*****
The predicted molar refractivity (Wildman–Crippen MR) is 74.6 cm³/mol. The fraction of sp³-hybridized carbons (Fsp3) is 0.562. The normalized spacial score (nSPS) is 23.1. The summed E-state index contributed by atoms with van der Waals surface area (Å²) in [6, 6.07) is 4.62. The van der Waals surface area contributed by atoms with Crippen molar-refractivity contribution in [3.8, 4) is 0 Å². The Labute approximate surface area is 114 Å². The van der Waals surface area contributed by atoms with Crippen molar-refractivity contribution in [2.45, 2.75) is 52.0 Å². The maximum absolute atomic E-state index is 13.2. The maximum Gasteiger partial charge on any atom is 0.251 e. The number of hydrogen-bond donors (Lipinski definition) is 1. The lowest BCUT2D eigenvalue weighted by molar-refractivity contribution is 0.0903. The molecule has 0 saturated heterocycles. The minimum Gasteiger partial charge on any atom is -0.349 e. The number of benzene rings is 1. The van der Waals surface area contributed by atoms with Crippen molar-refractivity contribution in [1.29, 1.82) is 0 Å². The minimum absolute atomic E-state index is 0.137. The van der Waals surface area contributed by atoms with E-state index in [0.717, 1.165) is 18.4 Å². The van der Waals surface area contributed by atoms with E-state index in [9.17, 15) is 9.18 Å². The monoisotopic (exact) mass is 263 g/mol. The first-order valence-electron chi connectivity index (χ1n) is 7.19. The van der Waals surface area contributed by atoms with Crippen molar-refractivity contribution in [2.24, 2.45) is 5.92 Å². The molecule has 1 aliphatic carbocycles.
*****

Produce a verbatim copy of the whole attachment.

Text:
The predicted molar refractivity (Wildman–Crippen MR) is 74.6 cm³/mol. The fraction of sp³-hybridized carbons (Fsp3) is 0.562. The normalized spacial score (nSPS) is 23.1. The summed E-state index contributed by atoms with van der Waals surface area (Å²) in [6, 6.07) is 4.62. The van der Waals surface area contributed by atoms with Crippen molar-refractivity contribution in [3.8, 4) is 0 Å². The Labute approximate surface area is 114 Å². The van der Waals surface area contributed by atoms with Crippen molar-refractivity contribution in [2.45, 2.75) is 52.0 Å². The maximum absolute atomic E-state index is 13.2. The maximum Gasteiger partial charge on any atom is 0.251 e. The number of hydrogen-bond donors (Lipinski definition) is 1. The lowest BCUT2D eigenvalue weighted by molar-refractivity contribution is 0.0903. The molecule has 0 saturated heterocycles. The minimum Gasteiger partial charge on any atom is -0.349 e. The number of benzene rings is 1. The van der Waals surface area contributed by atoms with Crippen molar-refractivity contribution in [1.29, 1.82) is 0 Å². The minimum absolute atomic E-state index is 0.137. The van der Waals surface area contributed by atoms with E-state index in [0.717, 1.165) is 18.4 Å². The van der Waals surface area contributed by atoms with E-state index in [9.17, 15) is 9.18 Å². The monoisotopic (exact) mass is 263 g/mol. The first-order valence-electron chi connectivity index (χ1n) is 7.19. The van der Waals surface area contributed by atoms with Crippen molar-refractivity contribution in [2.24, 2.45) is 5.92 Å². The molecule has 1 aliphatic carbocycles.